Direct To Shell Tom Mounting

Houndog

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We'll I'm sorry if my interpretation or misinterpretation about RIMS mounts offends you or leaves you wanting something more. I can also acknowledge that you prefer the "before" sound over the "after" but I think we can all agree that's taste. I prefer the slight bit of choke you get from the DTS, so it's a better fit for me.

And to answer your last question. I can see that maybe an audience wouldn't be able to tell the difference in a Gretsch Energy vs Brooklyn, but for me a lot of that choice would come down to the hardware built into the kit. I'd feel much safer on stage with a kit that wasn't using cheaper/less ideal parts. Which is part of my decision to use the DTS over suspension style mounts.
You sidestepped the question Flatwins asked .
“ if not to increase sustain what are RIMS for ?”

You seem very sure of yourself , I’d like to know what RIMS are for ?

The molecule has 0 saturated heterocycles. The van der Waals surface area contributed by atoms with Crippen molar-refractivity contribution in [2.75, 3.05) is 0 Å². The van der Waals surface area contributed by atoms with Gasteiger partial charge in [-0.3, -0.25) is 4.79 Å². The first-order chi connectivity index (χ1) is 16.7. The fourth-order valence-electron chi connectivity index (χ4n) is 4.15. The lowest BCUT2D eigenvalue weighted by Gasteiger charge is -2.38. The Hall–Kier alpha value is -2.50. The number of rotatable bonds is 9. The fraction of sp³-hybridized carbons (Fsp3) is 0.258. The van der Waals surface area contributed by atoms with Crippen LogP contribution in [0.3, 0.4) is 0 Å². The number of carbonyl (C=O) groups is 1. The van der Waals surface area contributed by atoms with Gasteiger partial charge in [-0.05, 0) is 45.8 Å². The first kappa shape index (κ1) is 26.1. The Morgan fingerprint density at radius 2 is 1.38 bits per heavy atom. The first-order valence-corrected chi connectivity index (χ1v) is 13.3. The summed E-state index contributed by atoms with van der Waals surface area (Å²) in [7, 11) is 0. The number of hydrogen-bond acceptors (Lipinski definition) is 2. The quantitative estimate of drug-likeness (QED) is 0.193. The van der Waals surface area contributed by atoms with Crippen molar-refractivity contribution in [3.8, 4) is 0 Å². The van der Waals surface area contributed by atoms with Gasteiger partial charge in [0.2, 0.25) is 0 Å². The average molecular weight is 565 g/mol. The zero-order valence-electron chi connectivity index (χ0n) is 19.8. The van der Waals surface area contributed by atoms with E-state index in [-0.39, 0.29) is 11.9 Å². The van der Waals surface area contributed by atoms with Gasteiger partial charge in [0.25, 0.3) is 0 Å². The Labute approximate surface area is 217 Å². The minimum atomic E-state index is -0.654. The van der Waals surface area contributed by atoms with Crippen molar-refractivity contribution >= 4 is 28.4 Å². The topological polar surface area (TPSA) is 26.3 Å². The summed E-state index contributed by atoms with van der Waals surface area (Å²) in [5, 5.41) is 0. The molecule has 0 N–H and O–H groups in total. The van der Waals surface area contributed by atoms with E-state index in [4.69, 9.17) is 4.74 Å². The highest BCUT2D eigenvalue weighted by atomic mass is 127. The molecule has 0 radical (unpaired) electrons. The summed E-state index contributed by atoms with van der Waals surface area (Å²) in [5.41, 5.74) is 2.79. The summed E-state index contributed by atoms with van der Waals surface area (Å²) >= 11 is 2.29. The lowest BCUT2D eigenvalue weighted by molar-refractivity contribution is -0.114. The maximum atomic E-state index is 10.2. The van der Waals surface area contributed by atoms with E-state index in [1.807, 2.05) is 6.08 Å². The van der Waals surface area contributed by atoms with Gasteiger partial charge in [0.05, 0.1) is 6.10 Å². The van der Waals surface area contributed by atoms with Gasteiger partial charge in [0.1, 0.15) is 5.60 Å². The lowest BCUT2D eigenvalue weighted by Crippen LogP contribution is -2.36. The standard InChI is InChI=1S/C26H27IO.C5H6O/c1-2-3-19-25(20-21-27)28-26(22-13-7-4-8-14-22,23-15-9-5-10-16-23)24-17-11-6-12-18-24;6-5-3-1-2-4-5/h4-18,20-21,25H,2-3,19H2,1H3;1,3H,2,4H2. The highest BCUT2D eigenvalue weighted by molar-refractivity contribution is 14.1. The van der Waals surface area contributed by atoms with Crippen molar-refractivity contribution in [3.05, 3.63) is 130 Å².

Tornado

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You like what you like, and that's all the justification you need, but I do take issue with the inability to hear the difference in the mix with a band playing. I have a Cat Maple tom with the full RIMS style mount that I thought had too much resonance/sustain for my situation. It certainly sounds that way by itself in the room it's in. So I did the gaffers tape thing. Same with the floor tom. Sounded like I wanted it to. What happened though, is that once the band was in, I had zero resonance or sustain. Just the short attack. So I eventually took the tape off. The result was the amount of resonance/sustain I thought I was getting with the tape on when the band was playing. Different story with close mics? Probably. But then I can add tapes and gels. The point is, in my experience, choked and resonant drums don't sound the same in the mix. You get less out of both.